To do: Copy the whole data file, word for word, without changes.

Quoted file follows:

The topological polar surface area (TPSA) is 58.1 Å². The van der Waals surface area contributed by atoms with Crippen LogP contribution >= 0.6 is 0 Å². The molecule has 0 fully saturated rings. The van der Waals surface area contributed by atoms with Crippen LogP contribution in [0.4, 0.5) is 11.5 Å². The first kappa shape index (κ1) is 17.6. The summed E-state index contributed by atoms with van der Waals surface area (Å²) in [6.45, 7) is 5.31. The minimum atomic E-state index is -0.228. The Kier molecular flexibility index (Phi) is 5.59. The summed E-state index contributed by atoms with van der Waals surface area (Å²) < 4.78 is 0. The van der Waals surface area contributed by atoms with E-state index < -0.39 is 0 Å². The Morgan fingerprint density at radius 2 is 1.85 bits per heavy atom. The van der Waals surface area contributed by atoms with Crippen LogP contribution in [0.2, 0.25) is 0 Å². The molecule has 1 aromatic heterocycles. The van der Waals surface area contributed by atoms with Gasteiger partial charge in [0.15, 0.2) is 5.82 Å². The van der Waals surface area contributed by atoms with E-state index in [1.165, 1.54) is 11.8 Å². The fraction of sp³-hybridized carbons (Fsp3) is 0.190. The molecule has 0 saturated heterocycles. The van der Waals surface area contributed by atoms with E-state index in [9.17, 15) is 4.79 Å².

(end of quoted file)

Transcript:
The topological polar surface area (TPSA) is 58.1 Å². The van der Waals surface area contributed by atoms with Crippen LogP contribution >= 0.6 is 0 Å². The molecule has 0 fully saturated rings. The van der Waals surface area contributed by atoms with Crippen LogP contribution in [0.4, 0.5) is 11.5 Å². The first kappa shape index (κ1) is 17.6. The summed E-state index contributed by atoms with van der Waals surface area (Å²) in [6.45, 7) is 5.31. The minimum atomic E-state index is -0.228. The Kier molecular flexibility index (Phi) is 5.59. The summed E-state index contributed by atoms with van der Waals surface area (Å²) < 4.78 is 0. The van der Waals surface area contributed by atoms with E-state index < -0.39 is 0 Å². The Morgan fingerprint density at radius 2 is 1.85 bits per heavy atom. The van der Waals surface area contributed by atoms with Crippen LogP contribution in [0.2, 0.25) is 0 Å². The molecule has 1 aromatic heterocycles. The van der Waals surface area contributed by atoms with Gasteiger partial charge in [0.15, 0.2) is 5.82 Å². The van der Waals surface area contributed by atoms with E-state index in [1.165, 1.54) is 11.8 Å². The fraction of sp³-hybridized carbons (Fsp3) is 0.190. The molecule has 0 saturated heterocycles. The van der Waals surface area contributed by atoms with E-state index in [9.17, 15) is 4.79 Å².